The Ins and Outs of Leadership on Westridge

Sophia HK.
By Katie S.
December 16, 2019
Sophia L.

Every other Tuesday, April Verlato attends Arcadia’s City Council meeting. Every time she speaks, it’s in front of a room primarily full of--or only--men, but that hasn’t deterred her from sharing her voice, advocating for ideas, and in essence, serving as a leader. Why? Verlato is the Mayor of Arcadia.

On the left is April Verlato, Mayor of Arcadia, at a City Council meeting

Terry Miller/Beacon News Media

Verlato, a Westridge alumna from the Class of ’89, started her journey to her current position at Westridge. Although she didn’t hold any formal leadership positions during her time here, Westridge encouraged and developed certain skills necessary for leadership. “I took on more leadership in college, and it’s because of the self-confidence I was able to establish at Westridge and being able to have that sense of ‘We can do anything, we’re girls, it doesn’t matter’ was reinforced,” said Verlato.

 

For her, the all-girls environment at Westridge made her feel more comfortable with the idea of being a leader as a woman. She had previously attended a co-ed school throughout grades nine and ten but switched to Westridge for the rest of high school. “I think when you’re raised in a co-ed environment there’s an underlying bias towards men being the leaders. So girls growing up tend to be conditioned to that, but when I transitioned over to Westridge, all of the sudden there weren’t any men to be the leaders, so the girls had to be the leaders, and you start realizing ‘Oh I can be in that leadership position, she’s in that leadership position, she’s doing that, I could do that too,’” Verlato continued.

 

Westridge helped Verlato develop self-confidence and propelled her to leadership positions in college and eventually to the position of Mayor of Arcadia. Although more and more women like Verlato are taking up leadership positions, women in Congress hold less than 25% of all positions, and a mere 28.9% of state legislators are women according to the Center for American Women and Politics. “I think women tend to get too caught up in how they’d be perceived if they run and lose, so they don’t want to run at all. If we don’t have any female candidates running, we can’t pick a woman. Without those examples, women won’t get enough confidence to do it,” Verlato commented.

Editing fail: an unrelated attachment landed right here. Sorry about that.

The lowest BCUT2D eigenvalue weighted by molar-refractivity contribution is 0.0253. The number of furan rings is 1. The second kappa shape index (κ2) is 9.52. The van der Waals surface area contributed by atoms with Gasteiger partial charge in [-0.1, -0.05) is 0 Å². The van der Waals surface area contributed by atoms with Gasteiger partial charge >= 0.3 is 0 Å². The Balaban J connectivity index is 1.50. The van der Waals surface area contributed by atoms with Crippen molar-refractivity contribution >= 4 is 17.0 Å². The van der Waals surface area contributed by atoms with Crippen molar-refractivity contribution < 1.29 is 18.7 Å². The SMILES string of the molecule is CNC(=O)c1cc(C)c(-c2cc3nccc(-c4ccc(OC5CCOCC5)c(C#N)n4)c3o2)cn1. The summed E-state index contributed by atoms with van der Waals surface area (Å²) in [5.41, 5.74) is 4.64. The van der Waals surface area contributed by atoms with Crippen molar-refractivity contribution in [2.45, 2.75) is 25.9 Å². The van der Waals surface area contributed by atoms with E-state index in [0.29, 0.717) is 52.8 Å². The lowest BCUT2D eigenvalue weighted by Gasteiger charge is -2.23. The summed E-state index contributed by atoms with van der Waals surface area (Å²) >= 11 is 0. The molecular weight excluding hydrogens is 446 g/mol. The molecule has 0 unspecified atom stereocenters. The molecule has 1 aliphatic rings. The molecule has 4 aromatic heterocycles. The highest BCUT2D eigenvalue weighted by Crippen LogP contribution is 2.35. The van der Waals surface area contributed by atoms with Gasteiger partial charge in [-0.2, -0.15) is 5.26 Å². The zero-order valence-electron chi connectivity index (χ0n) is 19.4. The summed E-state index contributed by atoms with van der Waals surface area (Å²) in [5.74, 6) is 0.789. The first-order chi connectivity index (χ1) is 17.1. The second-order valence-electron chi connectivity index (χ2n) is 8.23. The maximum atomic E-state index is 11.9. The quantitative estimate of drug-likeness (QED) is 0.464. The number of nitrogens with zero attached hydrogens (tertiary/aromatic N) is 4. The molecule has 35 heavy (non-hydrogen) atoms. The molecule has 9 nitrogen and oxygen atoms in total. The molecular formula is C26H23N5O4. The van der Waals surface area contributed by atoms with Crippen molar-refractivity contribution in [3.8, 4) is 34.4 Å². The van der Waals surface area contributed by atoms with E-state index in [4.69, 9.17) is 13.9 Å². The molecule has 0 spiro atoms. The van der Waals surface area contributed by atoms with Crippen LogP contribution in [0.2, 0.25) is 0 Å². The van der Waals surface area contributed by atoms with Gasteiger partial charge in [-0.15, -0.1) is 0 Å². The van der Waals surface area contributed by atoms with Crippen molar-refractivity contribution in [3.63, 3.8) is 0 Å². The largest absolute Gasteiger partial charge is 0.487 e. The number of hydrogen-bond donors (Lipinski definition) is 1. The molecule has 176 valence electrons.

As an all-girls school, Westridge empowers its students and encourages them to step up and take advantage of leadership positions. Student Voices, theatre, Peer 2 Peer, Student Life, and various clubs are just some of the avenues through which leadership opportunities are available. “Last year, almost half of the Upper School student body was engaged in some sort of leadership position,” stated Brittany Coker, Dean of Upper School Student Activities. This year, not much has changed; the primary difference from past years is the presence of the brand new Student Action Council. “It’s very unique; we haven’t had anything like [the Student Action Council] before.”

 

Students seeking leadership opportunities most often try electives and student government. For example, Assistant Director and Stage Manager positions are open to students interested in the theater program.  The program also includes an all-student run Black Box Production where students design the sound, lighting, set, and costumes. Peer 2 Peer, an elective designed to teach students empathetic listening and the basics of psychology, encourages students to create a strong community through peer mentorship and support. Town Meeting, run and planned by Student Life, engages the Upper School in a discussion about various topics from mental health to summer vacations.  Clubs and affinities are another way for students to step into leadership roles.

Katie S.

Bella M. ’21, from Student Life, shares a funny childhood story for Town Meeting